Emotional well-being is just as important as your skincare routine.

Whiteheads / Blackheads
Papules / Pimples
Nodules / Cystic lesions
Sebum production
Bacteria Propionibacterium acnes
Inflammation

About Acne

Acne, scientifically termed acne vulgaris, is a multifactorial skin condition characterized by the development of comedones (blackheads and whiteheads), papules, pustules, nodules, and cysts. These lesions typically arise due to the blockage of hair follicles by a combination of sebum (oil) and keratinocytes (skin cells).

The pathogenesis of acne involves several interconnected factors. Firstly, increased sebum production, often triggered by hormonal fluctuations during puberty, leads to the accumulation of oil within hair follicles. Concurrently, abnormal shedding of keratinocytes can result in the formation of a plug, further obstructing the follicle.

This environment provides an ideal breeding ground for Propionibacterium acnes (P. acnes), a bacterium that naturally resides on the skin but proliferates in the presence of excess sebum. P. acnes triggers an inflammatory response, contributing to the redness, swelling, and discomfort associated with acne lesions.


Acne can arise from various factors, including:

Hormonal Changes: Hormonal fluctuations during puberty, menstruation, pregnancy, and menopause can stimulate the sebaceous glands to produce more oil, leading to acne.
Excess Sebum Production: Overproduction of sebum (skin oil) can clog hair follicles, promoting the growth of acne-causing bacteria and inflammation.
Bacterial Growth: Propionibacterium acnes (P. acnes), a bacterium that normally resides on the skin, can proliferate in clogged hair follicles, triggering an inflammatory response.
Dead Skin Cells: Buildup of dead skin cells can block hair follicles, contributing to the formation of acne lesions.
Genetics: Genetic predisposition plays a role in acne development, with certain individuals being more prone to the condition due to inherited factors influencing sebum production and follicular hyperkeratinization.
Dietary Factors: Some studies suggest that high glycemic index foods, dairy products, and certain dietary habits may exacerbate acne in susceptible individuals.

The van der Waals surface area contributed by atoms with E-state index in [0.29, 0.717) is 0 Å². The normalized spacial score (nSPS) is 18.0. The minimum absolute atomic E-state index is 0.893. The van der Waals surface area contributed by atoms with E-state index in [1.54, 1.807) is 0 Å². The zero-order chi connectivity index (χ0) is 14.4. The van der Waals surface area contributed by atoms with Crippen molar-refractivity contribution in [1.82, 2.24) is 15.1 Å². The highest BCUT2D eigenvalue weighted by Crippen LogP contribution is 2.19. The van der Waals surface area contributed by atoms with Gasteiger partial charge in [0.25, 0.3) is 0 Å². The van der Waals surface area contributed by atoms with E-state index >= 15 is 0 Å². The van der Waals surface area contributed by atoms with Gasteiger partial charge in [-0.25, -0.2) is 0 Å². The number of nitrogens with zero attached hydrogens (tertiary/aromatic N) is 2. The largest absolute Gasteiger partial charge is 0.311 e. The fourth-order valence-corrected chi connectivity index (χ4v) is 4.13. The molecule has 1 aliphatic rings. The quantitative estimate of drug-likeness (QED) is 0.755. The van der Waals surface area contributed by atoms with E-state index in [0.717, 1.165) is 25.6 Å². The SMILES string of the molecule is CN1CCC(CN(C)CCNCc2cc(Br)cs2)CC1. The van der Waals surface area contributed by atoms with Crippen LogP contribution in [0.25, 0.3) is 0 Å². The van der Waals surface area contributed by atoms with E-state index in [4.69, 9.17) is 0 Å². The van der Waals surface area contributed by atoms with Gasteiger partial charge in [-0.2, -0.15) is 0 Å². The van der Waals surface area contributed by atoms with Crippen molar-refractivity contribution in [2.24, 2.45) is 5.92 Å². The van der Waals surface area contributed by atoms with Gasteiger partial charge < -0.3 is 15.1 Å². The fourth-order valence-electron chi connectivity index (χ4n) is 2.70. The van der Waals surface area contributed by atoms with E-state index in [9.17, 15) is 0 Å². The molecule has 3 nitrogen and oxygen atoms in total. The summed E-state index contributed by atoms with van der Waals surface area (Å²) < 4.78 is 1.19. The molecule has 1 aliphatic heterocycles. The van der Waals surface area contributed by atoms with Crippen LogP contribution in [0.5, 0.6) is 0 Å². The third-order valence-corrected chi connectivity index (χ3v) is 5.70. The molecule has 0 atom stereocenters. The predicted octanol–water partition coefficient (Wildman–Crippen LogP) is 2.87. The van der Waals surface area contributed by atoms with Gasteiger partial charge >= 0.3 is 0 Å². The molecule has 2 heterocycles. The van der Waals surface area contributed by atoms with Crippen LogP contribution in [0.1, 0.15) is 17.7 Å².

Stress: Stress can worsen acne by triggering hormonal changes and promoting inflammation.
Cosmetics and Skincare Products: Certain cosmetics and skincare products containing comedogenic ingredients can clog pores and exacerbate acne.
Medications: Some medications, including corticosteroids, hormonal therapies, and anticonvulsants, may contribute to acne development as a side effect.
Environmental Factors: Exposure to pollutants, humidity, and certain climates can influence acne severity in some individuals.

Acne typically appears on areas of the body with the most oil glands, such as the face, forehead, chest, upper back, and shoulders.

Acne can be triggered by :

• Hormonal Changes: Fluctuations in hormone levels, particularly during puberty, menstruation, pregnancy, and menopause, can stimulate the sebaceous glands to produce more oil, leading to acne flare-ups.
•Excess Sebum Production: Overproduction of sebum (skin oil) can clog pores and create an ideal environment for acne-causing bacteria to thrive.
• Bacterial Growth: Propionibacterium acnes (P. acnes) bacteria, which naturally reside on the skin, can multiply in clogged pores and trigger inflammation, leading to acne lesions.
• Dietary Factors: Certain foods with a high glycemic index, such as sugary snacks and processed carbohydrates, may worsen acne in some individuals. Dairy products and foods rich in saturated fats have also been linked to acne.
• Stress: Emotional stress can lead to hormonal changes that may exacerbate acne. Stress hormones like cortisol can stimulate the sebaceous glands to produce more oil, leading to breakouts.
• Cosmetic and Skincare Products: Some cosmetics and skincare products contain • comedogenic ingredients that can clog pores and aggravate acne. Heavy or occlusive makeup can also trap oil and bacteria on the skin.
• Medications: Certain medications, including corticosteroids, hormonal contraceptives, and anticonvulsants, can trigger or worsen acne as a side effect.
• Environmental Factors: Exposure to environmental pollutants, high humidity levels, and hot climates can increase oil production and contribute to acne formation.
• Friction and Pressure: Tight clothing, helmets, backpack straps, and other sources of friction or pressure on the skin can exacerbate acne, especially on areas prone to breakouts.
• Poor Skincare Habits: Using harsh or abrasive skincare products, overwashing the skin, and failing to remove makeup properly can irritate the skin and worsen acne.


For people with darker skin tones, acne can lead to specific complications like scars (including pitted and keloid types) and changes in skin color (hyperpigmentation or hypopigmentation) once the acne clears up.


Preventing acne involves adopting healthy skincare habits and lifestyle choices to minimize factors that contribute to its development:


• Cleanse Gently: Wash your face twice daily with a gentle cleanser to remove excess oil, dirt, and impurities without stripping the skin's natural moisture barrier. Avoid harsh scrubbing, as it can irritate the skin and exacerbate acne.